In the midst of COVID-19, how have faith communities been grappling with questions of access and justice?
Citizen science can be a great way to feel like you’re part of something bigger.
The difficulty of judging our need for physical distance can turn into something much worse: moral distance.
In the time of COVID-19 and physical distancing, how can we maintain our personal and spiritual connections?
Rituals transform social facts into physical realities, and so the coronavirus is forcing us to change, adapt, or maybe even lose some of those concrete and physical connections.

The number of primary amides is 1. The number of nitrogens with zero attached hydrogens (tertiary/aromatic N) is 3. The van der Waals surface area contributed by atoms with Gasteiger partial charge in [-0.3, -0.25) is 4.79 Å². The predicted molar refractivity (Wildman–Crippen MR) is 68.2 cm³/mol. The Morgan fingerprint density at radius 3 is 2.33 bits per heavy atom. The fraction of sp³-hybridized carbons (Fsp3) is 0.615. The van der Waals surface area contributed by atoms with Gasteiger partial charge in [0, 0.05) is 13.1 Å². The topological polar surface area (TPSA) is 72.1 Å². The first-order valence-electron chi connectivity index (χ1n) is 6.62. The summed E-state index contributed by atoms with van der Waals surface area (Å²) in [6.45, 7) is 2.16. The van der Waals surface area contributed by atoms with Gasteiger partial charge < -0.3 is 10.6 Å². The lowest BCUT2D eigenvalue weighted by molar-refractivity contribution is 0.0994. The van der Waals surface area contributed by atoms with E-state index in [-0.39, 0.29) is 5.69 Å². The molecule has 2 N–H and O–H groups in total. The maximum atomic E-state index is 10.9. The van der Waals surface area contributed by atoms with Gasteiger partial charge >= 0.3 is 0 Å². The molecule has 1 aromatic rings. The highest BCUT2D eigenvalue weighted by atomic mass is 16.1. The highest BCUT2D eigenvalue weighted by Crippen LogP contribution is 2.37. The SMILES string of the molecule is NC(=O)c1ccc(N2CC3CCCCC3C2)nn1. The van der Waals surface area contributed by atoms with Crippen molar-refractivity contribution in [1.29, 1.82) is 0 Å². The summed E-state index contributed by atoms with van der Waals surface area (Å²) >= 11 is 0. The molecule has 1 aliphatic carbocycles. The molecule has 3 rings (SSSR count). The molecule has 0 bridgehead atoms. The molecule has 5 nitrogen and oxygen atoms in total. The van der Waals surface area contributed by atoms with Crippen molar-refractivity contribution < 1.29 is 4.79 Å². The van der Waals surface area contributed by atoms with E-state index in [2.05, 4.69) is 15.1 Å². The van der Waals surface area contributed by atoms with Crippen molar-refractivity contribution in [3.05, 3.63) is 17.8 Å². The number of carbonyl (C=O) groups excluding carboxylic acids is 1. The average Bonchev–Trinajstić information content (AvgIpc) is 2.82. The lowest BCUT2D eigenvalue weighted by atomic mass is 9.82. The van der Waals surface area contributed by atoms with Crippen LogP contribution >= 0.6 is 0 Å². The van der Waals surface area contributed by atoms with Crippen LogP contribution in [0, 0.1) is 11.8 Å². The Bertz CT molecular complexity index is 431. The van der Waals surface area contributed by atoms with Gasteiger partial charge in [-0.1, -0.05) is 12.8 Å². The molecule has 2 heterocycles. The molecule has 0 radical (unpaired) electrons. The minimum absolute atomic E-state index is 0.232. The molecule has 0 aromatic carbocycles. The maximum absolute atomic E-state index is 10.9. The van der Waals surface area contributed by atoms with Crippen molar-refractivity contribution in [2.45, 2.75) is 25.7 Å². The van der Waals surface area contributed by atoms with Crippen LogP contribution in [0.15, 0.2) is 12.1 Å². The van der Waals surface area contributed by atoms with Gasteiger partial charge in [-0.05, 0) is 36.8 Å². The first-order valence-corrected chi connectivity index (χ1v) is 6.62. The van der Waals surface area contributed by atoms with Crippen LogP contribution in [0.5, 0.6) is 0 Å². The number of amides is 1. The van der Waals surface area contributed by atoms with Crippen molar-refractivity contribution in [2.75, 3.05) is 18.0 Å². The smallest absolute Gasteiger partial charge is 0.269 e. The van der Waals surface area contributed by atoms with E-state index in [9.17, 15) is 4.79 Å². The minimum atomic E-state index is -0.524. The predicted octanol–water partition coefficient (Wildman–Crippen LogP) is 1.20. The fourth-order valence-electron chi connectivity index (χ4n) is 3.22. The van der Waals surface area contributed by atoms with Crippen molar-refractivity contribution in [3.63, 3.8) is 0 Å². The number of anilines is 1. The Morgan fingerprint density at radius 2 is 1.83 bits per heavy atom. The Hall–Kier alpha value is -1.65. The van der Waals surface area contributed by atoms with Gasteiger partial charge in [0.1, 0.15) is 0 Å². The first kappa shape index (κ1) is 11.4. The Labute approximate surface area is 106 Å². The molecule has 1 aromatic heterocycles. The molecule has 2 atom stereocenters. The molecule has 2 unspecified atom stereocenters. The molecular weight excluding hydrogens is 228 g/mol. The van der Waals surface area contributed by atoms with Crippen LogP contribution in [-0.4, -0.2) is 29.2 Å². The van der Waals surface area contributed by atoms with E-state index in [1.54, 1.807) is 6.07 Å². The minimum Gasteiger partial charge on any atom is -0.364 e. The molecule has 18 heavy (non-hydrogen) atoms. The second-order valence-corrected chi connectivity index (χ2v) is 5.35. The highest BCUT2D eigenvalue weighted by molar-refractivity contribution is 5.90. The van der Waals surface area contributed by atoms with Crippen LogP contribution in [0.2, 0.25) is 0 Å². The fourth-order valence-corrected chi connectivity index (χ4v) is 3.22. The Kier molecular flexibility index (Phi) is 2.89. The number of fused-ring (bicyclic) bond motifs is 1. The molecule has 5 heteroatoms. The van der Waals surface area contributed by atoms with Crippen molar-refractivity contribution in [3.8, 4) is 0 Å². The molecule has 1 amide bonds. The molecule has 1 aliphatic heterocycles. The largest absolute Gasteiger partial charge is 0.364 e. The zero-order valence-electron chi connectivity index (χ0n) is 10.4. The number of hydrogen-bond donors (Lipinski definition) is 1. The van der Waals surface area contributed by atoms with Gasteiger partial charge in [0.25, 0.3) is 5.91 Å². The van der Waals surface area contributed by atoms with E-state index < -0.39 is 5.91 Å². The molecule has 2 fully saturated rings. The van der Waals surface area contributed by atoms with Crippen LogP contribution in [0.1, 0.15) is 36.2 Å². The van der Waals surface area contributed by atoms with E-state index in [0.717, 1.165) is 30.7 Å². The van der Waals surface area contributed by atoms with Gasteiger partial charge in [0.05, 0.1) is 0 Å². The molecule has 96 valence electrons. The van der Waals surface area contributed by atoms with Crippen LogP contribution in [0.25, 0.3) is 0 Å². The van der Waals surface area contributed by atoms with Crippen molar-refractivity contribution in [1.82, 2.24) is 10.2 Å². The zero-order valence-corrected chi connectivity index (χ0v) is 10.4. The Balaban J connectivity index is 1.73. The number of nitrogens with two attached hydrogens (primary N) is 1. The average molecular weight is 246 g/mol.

What was that darkness? A black hole? What was that light? Electromagnetic energy? Radiation?
We may associate the Jewish New Year with inward reflection, but the Mishnah and the commentaries are clear that Judaism treats teshuvah as a fundamentally social process.
Morality-as-cooperation is pushing researchers in moral psychology to think more rigorously about the evolutionary background and specific processes that might give rise to moral sentiments.
Our social emotions, like anger, compassion, guilt and gratitude, are really designed to help us solve the Tragedy of the Commons.
Since 1970, trust in science has decreased significantly among conservatives and regular churchgoers, and as a pastor and former evangelical, I need to know why.